Launcher Issues Blamed for 14-Month SBSS Slip
Ongoing problems with the Minotaur 4 rocket will delay by 14 months the launch of the U.S. Air Force’s Space Based Space Surveillance (SBSS) satellite, government documents show.
The Air Force Space and Missile Systems Center planned to launch SBSS in October 2009 with what would have been the first launch of the new Minotaur 4 rocket, built by Orbital Sciences Corp. of Dulles, Va. The service announced that month the launch would be indefinitely delayed with technical problems, though no further explanation was given.
The Minotaur 4 relies on retired U.S. Peacekeeper missile motors for its first three stages and a commercial fourth stage. The rocket’s problem lies with the gas generator on the third stage motor, according to an industry source. The generator continues to run after the third stage motor shuts off, creating residual thrust that is a problem for a rocket designed to put a satellite into a very precise orbit, the source said. Air Force spokeswoman LaGina Jackson was unable to respond to questions by press time.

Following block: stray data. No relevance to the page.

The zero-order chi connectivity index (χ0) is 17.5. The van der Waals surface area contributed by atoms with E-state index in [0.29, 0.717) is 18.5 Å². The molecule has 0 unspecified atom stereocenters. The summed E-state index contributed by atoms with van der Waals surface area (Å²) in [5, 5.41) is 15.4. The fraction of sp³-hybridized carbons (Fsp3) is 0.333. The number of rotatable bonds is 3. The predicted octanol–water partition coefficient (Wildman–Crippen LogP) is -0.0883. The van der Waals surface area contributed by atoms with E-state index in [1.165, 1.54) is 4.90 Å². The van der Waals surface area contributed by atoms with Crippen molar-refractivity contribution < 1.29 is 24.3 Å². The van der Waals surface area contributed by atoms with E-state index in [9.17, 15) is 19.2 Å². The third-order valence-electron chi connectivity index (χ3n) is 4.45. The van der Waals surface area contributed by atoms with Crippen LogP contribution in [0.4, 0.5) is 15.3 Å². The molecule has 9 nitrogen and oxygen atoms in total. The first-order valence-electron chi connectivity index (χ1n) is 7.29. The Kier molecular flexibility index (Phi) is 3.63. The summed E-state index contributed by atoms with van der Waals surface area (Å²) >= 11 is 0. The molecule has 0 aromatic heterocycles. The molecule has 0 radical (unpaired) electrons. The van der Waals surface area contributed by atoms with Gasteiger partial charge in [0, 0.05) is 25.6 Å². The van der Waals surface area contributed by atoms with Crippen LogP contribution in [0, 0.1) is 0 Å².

The SBSS spacecraft, built by Boeing Space and Intelligence Systems of Seal Beach, Calif., is intended to keep tabs on objects in space, particularly in geosynchronous orbit 36,000 kilometers above the equator — the operating location of most communications satellites. SBSS has encountered numerous delays due to technical issues during its development, and the program was restructured in 2007.
As a result of the delay, the Air Force plans to issue a new contract to store the satellite and prepare it for launch when the rocket problems are resolved, according to a Dec. 22 posting on the Federal Business Opportunities Web site. The estimated launch date for SBSS is now December 2010, the posting said.